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Modest rise in U.S. consumer prices may delay Fed rate hike
U.S. consumer prices rose slightly in July as higher food costs were partly offset by falling prices for a range of other goods, suggesting benign inflation that could persuade a cautious Federal Reserve to delay raising interest rates until December. But with the labor market near full employment and economic growth accelerating, analysts expect the U.S. central bank will announce a plan to start unwinding its massive bond portfolio at its policy meeting next month. The Labor Department said on Friday its Consumer Price Index edged up 0.1% last month after being unchanged in June. That lifted the year-on-year increase in the CPI to 1.7% from 1.6% in June. For more, click here...

U.S. consumer sentiment fell in July
A closely watched measure of household confidence in the U.S. economy declined in July, but remained elevated. The University of Michigan on Friday said its final reading on consumer sentiment during July was 93.4, up from a preliminary reading of 93.1 but down from 95.1 in June. Economists surveyed by The Wall Street Journal had expected a final July figure of 93.1. For more, click here...

U.S. GDP meets 2Q expectations
U.S. gross domestic product increased 2.6% in the second quarter, meeting expectations. Last quarter's growth rate came in at 1.4%. The economy grew at a 2.1% pace in the fourth quarter of 2016. U.S. economic growth in 2015 was the best since 2005 but the momentum ebbed significantly in 2016, with the economy notching its weakest performance since the recession, according to revised government data published on Friday. For more, click here...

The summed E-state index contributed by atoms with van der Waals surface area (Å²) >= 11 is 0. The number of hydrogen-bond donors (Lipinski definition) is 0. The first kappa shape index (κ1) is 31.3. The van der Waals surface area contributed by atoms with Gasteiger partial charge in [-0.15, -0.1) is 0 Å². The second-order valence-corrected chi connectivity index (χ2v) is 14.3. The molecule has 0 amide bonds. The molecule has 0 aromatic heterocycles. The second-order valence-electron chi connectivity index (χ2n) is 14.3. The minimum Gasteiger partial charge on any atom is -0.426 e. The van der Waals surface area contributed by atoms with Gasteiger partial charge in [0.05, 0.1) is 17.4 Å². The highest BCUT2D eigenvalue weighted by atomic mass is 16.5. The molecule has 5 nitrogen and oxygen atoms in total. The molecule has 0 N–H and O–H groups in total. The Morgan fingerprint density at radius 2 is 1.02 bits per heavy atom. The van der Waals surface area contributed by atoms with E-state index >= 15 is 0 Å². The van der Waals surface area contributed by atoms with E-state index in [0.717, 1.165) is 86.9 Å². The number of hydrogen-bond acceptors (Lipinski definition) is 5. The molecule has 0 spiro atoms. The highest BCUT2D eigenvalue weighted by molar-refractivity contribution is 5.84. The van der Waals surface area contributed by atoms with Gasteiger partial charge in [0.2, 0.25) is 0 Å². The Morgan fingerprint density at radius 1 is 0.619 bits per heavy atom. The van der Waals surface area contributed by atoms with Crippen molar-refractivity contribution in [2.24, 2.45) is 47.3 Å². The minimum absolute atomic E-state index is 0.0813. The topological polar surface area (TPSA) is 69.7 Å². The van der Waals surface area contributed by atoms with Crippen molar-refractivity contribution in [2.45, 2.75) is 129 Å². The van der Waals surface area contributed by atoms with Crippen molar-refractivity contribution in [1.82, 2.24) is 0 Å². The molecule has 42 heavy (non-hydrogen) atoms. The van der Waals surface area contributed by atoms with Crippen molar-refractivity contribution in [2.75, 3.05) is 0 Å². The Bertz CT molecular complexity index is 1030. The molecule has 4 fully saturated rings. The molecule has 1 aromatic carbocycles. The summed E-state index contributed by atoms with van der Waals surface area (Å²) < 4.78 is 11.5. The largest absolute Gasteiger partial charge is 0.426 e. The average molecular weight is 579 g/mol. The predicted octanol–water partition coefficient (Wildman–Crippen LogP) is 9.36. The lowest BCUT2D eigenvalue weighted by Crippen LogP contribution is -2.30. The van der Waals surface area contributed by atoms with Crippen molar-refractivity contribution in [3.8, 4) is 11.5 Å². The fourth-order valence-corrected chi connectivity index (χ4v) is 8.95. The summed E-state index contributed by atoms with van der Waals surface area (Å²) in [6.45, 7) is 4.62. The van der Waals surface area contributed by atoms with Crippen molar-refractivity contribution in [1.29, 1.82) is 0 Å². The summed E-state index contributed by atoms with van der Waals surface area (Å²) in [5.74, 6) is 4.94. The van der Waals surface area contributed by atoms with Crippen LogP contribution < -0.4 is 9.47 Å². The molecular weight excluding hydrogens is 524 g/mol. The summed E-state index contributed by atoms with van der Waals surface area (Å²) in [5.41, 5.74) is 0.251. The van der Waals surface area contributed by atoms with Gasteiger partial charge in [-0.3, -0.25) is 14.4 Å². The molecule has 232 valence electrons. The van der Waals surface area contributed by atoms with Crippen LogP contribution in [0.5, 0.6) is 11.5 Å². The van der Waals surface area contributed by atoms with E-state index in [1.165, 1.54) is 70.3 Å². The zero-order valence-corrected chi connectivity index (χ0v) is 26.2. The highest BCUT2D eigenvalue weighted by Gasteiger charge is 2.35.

Fed keeps key interest rates unchanged
The Federal Reserve is keeping its benchmark interest rate unchanged at a time of low inflation, which remains persistently below the Fed’s target level. The Fed noted Wednesday in a statement that inflation has stayed undesirably low even though the job market keeps strengthening, with the unemployment rate just 4.4%. Normally, solid job growth drives up wages and prices. But the Fed’s preferred gauge of inflation has moved further below its 2% target in recent months. The central bank decided after ending its latest policy meeting to leave its key rate unchanged in a range of 1% to 1.25% after having raised rates twice this year, in March and June. For more, click here...

U.S. consumer confidence hits four-month high
A four-month high in U.S. consumer confidence reflects Americans’ sunnier views on both their current situation and outlook, a positive sign for the economy, data from the New York-based Conference Board showed Tuesday. With unemployment near a 16-year low and U.S. stocks reaching record highs, consumers remain upbeat, which should continue to support the household spending that accounts for about 70% of U.S. gross domestic product. For more, click here...

Consumer sentiment slips lower